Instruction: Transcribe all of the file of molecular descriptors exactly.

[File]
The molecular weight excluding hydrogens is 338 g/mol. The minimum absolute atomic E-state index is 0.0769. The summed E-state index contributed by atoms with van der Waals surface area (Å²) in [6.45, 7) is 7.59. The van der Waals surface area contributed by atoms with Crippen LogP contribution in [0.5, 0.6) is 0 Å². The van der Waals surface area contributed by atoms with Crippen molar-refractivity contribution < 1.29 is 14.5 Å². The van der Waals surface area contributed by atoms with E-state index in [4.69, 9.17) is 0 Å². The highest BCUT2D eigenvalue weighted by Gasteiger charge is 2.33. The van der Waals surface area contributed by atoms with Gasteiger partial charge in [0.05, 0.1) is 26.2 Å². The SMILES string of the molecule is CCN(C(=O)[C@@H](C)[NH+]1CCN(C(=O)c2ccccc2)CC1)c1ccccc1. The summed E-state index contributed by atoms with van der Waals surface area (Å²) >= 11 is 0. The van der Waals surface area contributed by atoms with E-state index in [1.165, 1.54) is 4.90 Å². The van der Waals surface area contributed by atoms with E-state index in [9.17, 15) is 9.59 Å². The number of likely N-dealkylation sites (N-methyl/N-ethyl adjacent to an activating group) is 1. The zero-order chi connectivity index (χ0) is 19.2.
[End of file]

The molecular weight excluding hydrogens is 338 g/mol. The minimum absolute atomic E-state index is 0.0769. The summed E-state index contributed by atoms with van der Waals surface area (Å²) in [6.45, 7) is 7.59. The van der Waals surface area contributed by atoms with Crippen LogP contribution in [0.5, 0.6) is 0 Å². The van der Waals surface area contributed by atoms with Crippen molar-refractivity contribution < 1.29 is 14.5 Å². The van der Waals surface area contributed by atoms with E-state index in [4.69, 9.17) is 0 Å². The highest BCUT2D eigenvalue weighted by Gasteiger charge is 2.33. The van der Waals surface area contributed by atoms with Gasteiger partial charge in [0.05, 0.1) is 26.2 Å². The SMILES string of the molecule is CCN(C(=O)[C@@H](C)[NH+]1CCN(C(=O)c2ccccc2)CC1)c1ccccc1. The summed E-state index contributed by atoms with van der Waals surface area (Å²) >= 11 is 0. The van der Waals surface area contributed by atoms with E-state index in [1.165, 1.54) is 4.90 Å². The van der Waals surface area contributed by atoms with E-state index in [9.17, 15) is 9.59 Å². The number of likely N-dealkylation sites (N-methyl/N-ethyl adjacent to an activating group) is 1. The zero-order chi connectivity index (χ0) is 19.2.